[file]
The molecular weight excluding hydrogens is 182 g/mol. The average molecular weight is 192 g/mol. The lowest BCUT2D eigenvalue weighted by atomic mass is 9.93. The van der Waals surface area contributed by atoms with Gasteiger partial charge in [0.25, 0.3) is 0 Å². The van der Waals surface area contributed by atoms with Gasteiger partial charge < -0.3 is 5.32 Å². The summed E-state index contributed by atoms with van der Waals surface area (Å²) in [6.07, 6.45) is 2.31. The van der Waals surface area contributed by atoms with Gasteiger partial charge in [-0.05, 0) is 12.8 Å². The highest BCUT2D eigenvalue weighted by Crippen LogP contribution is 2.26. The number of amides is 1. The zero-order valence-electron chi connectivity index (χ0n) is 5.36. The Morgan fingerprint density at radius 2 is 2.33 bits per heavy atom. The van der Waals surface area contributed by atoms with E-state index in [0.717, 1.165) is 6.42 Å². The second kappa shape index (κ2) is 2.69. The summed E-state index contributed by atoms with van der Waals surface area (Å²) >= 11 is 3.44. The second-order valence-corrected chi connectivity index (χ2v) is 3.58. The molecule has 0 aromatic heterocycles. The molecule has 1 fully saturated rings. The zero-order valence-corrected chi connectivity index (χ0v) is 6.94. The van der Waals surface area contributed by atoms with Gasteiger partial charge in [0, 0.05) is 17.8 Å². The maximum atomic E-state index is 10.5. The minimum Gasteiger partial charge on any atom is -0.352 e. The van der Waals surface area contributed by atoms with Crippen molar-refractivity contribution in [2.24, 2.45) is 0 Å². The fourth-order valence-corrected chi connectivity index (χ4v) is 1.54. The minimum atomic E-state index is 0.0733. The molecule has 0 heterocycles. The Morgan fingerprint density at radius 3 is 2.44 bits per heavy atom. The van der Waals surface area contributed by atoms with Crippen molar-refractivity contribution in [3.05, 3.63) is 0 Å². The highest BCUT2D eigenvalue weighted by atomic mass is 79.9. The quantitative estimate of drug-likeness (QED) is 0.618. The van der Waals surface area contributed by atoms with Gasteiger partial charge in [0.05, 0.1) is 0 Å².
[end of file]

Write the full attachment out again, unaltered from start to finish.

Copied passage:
The molecular weight excluding hydrogens is 182 g/mol. The average molecular weight is 192 g/mol. The lowest BCUT2D eigenvalue weighted by atomic mass is 9.93. The van der Waals surface area contributed by atoms with Gasteiger partial charge in [0.25, 0.3) is 0 Å². The van der Waals surface area contributed by atoms with Gasteiger partial charge < -0.3 is 5.32 Å². The summed E-state index contributed by atoms with van der Waals surface area (Å²) in [6.07, 6.45) is 2.31. The van der Waals surface area contributed by atoms with Gasteiger partial charge in [-0.05, 0) is 12.8 Å². The highest BCUT2D eigenvalue weighted by Crippen LogP contribution is 2.26. The number of amides is 1. The zero-order valence-electron chi connectivity index (χ0n) is 5.36. The Morgan fingerprint density at radius 2 is 2.33 bits per heavy atom. The van der Waals surface area contributed by atoms with E-state index in [0.717, 1.165) is 6.42 Å². The second kappa shape index (κ2) is 2.69. The summed E-state index contributed by atoms with van der Waals surface area (Å²) >= 11 is 3.44. The second-order valence-corrected chi connectivity index (χ2v) is 3.58. The molecule has 0 aromatic heterocycles. The molecule has 1 fully saturated rings. The zero-order valence-corrected chi connectivity index (χ0v) is 6.94. The van der Waals surface area contributed by atoms with Gasteiger partial charge in [0, 0.05) is 17.8 Å². The maximum atomic E-state index is 10.5. The minimum Gasteiger partial charge on any atom is -0.352 e. The van der Waals surface area contributed by atoms with Crippen molar-refractivity contribution in [2.24, 2.45) is 0 Å². The fourth-order valence-corrected chi connectivity index (χ4v) is 1.54. The minimum atomic E-state index is 0.0733. The molecule has 0 heterocycles. The Morgan fingerprint density at radius 3 is 2.44 bits per heavy atom. The van der Waals surface area contributed by atoms with Crippen molar-refractivity contribution in [3.05, 3.63) is 0 Å². The highest BCUT2D eigenvalue weighted by atomic mass is 79.9. The quantitative estimate of drug-likeness (QED) is 0.618. The van der Waals surface area contributed by atoms with Gasteiger partial charge in [0.05, 0.1) is 0 Å².